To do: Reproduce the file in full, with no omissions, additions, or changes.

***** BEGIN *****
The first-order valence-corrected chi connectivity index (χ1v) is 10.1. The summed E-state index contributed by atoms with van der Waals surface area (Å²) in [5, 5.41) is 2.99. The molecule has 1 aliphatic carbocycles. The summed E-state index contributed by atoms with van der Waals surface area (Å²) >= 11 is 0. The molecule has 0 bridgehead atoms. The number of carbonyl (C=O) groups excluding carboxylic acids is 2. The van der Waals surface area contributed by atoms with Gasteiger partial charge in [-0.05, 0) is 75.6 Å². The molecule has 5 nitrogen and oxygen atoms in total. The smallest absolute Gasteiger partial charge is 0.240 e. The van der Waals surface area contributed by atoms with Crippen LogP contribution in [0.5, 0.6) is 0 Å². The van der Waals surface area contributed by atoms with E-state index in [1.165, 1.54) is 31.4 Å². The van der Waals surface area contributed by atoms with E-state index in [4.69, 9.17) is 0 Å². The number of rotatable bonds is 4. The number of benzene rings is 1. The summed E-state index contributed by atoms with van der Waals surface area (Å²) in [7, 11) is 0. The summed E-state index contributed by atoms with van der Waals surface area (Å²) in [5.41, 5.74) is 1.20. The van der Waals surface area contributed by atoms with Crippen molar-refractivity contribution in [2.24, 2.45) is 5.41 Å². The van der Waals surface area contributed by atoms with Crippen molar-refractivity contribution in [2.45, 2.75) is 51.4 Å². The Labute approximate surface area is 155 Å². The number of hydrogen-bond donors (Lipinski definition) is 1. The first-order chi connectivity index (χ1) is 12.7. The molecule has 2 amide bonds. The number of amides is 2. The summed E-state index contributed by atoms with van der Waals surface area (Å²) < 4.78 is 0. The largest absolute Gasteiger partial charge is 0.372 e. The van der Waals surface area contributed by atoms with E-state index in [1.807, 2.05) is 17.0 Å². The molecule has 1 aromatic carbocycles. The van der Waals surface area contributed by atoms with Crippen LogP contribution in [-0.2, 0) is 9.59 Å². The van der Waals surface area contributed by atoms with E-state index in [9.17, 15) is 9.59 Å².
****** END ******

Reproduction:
The first-order valence-corrected chi connectivity index (χ1v) is 10.1. The summed E-state index contributed by atoms with van der Waals surface area (Å²) in [5, 5.41) is 2.99. The molecule has 1 aliphatic carbocycles. The summed E-state index contributed by atoms with van der Waals surface area (Å²) >= 11 is 0. The molecule has 0 bridgehead atoms. The number of carbonyl (C=O) groups excluding carboxylic acids is 2. The van der Waals surface area contributed by atoms with Gasteiger partial charge in [-0.05, 0) is 75.6 Å². The molecule has 5 nitrogen and oxygen atoms in total. The smallest absolute Gasteiger partial charge is 0.240 e. The van der Waals surface area contributed by atoms with Crippen LogP contribution in [0.5, 0.6) is 0 Å². The van der Waals surface area contributed by atoms with E-state index in [1.165, 1.54) is 31.4 Å². The van der Waals surface area contributed by atoms with E-state index in [4.69, 9.17) is 0 Å². The number of rotatable bonds is 4. The number of benzene rings is 1. The summed E-state index contributed by atoms with van der Waals surface area (Å²) in [7, 11) is 0. The summed E-state index contributed by atoms with van der Waals surface area (Å²) in [5.41, 5.74) is 1.20. The van der Waals surface area contributed by atoms with Crippen molar-refractivity contribution in [2.24, 2.45) is 5.41 Å². The van der Waals surface area contributed by atoms with Crippen molar-refractivity contribution in [2.45, 2.75) is 51.4 Å². The Labute approximate surface area is 155 Å². The number of hydrogen-bond donors (Lipinski definition) is 1. The first-order chi connectivity index (χ1) is 12.7. The molecule has 2 amide bonds. The number of amides is 2. The summed E-state index contributed by atoms with van der Waals surface area (Å²) < 4.78 is 0. The largest absolute Gasteiger partial charge is 0.372 e. The van der Waals surface area contributed by atoms with E-state index in [1.807, 2.05) is 17.0 Å². The molecule has 1 aromatic carbocycles. The van der Waals surface area contributed by atoms with Crippen LogP contribution in [-0.2, 0) is 9.59 Å². The van der Waals surface area contributed by atoms with E-state index in [9.17, 15) is 9.59 Å².